A camera’s role is to observe and capture. It is not to interfere, not to interpret, not to embellish.
Such is the role Christopher Isherwood took upon himself when he wrote the Berlin Stories, which served as the basis for I Am a Camera and, later, Cabaret.
If you approach the latest offering from Full Throttle Theatre Company with this in mind, it should come as no surprise that this show has a ‘realness’ we don’t always see on stage. There is no complication-to-resolution story structure, no larger than life characters, no clean-cut romances or tidy little ever-afters. And that, perhaps, is the whole point. Instead, we are led through Christopher Isherwood’s (Jeremy Naughton) observations of the people around him, as they come and go within four walls of a Berlin rooming house just as the Nazi regime is beginning to stir. Chris’ eye turns to Sally Bowles (Paula Mandl), a well-to-do English girl seeking a more exciting life as a dancer in Germany where the insists she is ‘extraordinarily interesting’.
This a dialogue-heavy show and, with the entirety of the play set in a single room, much of the action is only of spoken about and remains unseen. Fortunately, a revolving door of interesting characters helps to move the plot along at an enjoyable pace. There are also many allusions to historical events and people hidden within the dialogue that History buffs will relish.
Of the heavy dialogue – the script is a whopping 130-odd pages long – Jeremy and Paula have the lion’s share and have certainly risen to the challenge. I failed to detect a single dropped line between them and, if it did happen, the audience was none the wiser.
In past outings, Jeremy has consistently shown a knack for immersing himself in his characters’ stories (even in shows where he’s had zero dialogue) and it was such a joy to see him apply this same skill in a role of whopping proportions. The audience entered the performance space to find Christopher already lost in his attempts to pen a second novel and from that moment, to the play’s final sombre line; there was no Jeremy. Only Chris. I’ve often noted that the best acting can be seen in the reacting and, with so much of Christopher’s story being driven by the people around him, it was certainly true in this case.
While Jeremy’s task was so dependent on his reactions, the near-opposite was required of Paula. Described time and time again as ‘insouciant’, Sally Bowles is the epitome of nonchalant. There’s not a blow that will knock her off her feet and Paula played her with control and restraint. Ever bubbly and optimistic, this is an endearing, blissfully ignorant Sally; although I can’t help but wish that the stakes had felt a little higher for Sally at certain points throughout the play.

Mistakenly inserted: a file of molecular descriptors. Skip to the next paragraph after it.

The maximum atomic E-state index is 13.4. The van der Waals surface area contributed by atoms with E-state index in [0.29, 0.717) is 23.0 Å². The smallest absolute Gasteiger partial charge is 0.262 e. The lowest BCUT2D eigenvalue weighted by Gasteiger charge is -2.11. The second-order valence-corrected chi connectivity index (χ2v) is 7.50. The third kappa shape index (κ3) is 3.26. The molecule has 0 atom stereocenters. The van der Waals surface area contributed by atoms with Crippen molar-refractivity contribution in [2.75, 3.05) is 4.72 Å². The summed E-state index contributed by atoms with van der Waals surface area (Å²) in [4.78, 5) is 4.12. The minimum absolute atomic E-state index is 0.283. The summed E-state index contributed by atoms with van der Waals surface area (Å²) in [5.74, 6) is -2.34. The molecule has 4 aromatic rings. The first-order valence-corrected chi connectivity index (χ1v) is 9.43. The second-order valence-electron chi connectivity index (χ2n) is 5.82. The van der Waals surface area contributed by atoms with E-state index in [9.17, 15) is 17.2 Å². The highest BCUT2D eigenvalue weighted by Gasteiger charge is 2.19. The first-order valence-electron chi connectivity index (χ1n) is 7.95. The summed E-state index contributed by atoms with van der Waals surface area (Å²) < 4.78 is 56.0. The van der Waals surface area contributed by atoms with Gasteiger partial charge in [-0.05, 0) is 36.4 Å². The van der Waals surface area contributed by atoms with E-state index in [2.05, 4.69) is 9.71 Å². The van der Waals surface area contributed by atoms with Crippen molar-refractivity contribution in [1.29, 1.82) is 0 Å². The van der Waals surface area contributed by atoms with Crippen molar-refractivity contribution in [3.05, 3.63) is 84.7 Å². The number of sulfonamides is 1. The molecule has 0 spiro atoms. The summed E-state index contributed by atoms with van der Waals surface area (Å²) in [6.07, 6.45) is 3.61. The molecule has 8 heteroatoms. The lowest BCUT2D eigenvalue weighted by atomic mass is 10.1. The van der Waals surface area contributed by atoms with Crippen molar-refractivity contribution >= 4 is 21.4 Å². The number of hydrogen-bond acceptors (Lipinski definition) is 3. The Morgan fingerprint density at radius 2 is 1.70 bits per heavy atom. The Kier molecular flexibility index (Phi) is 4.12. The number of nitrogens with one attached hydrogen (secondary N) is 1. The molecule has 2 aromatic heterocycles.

Jeremy and Paula’s strong performances are supported tremendously by the rest of the cast, most of whom are required to make significant character transformations as the Zeitgeist shifted around them and their worlds darkened. As Fraulein Schneider, Kath Hotschilt’s early warmth and hospitality turn to fear and ignorance. Kath’s German accent is also terrific. Dylan Megaw demonstrates his versatility as an actor in a moving performance as Fritz Wendel – he progresses from arrogant lady-killer to tortured admirer effortlessly and the revelation of Fritz’s true identity in Act Two is powerfully done. This is the best work I’ve seen from Dylan and I’m looking forward to his next move. Similarly, in the role of Natalia, Annika Brice’s progression from cold and entitled to tender and afraid, poignantly illustrated how fear trumped fortune as anti-Semitism gained hold. Less affected by the goings-on across Germany was American socialite, Clive played by Kevin Fujii. Unable to tell his Nazis from his Jews, Clive inflated ego and brash ignorance, make him both charming and grating – a specialty of Kevin’s. As Sally’s mother, Diane Turner brings a wonderful presence that successfully infantilises her daughter.
Director Alan Cooke has done well to breathe life into what could easily be a dull and dreary play. He’s made terrific casting choices, the single-scene set was beautifully pieced together, the space was well utilised, and imaginative blocking prevented the action from becoming too stagnant or repetitive.
There were times that thick accents and the cavernous performance space resulted in large chunks of dialogue being lost to the abyss; although this didn’t greatly impact the audience’s ability to follow the story.
While there were some instances where I think the emotional impact of certain events could have been more fully-formed, there is plenty to keep audiences invested. If you keep an open mind, and don’t go in expecting the glitz and glamour of this play’s musical counterpart, you are sure to enjoy this performance.
Full Throttle Theatre Company’s production of I Am A Camera runs until 29 June 2019. For times and tickets, click here.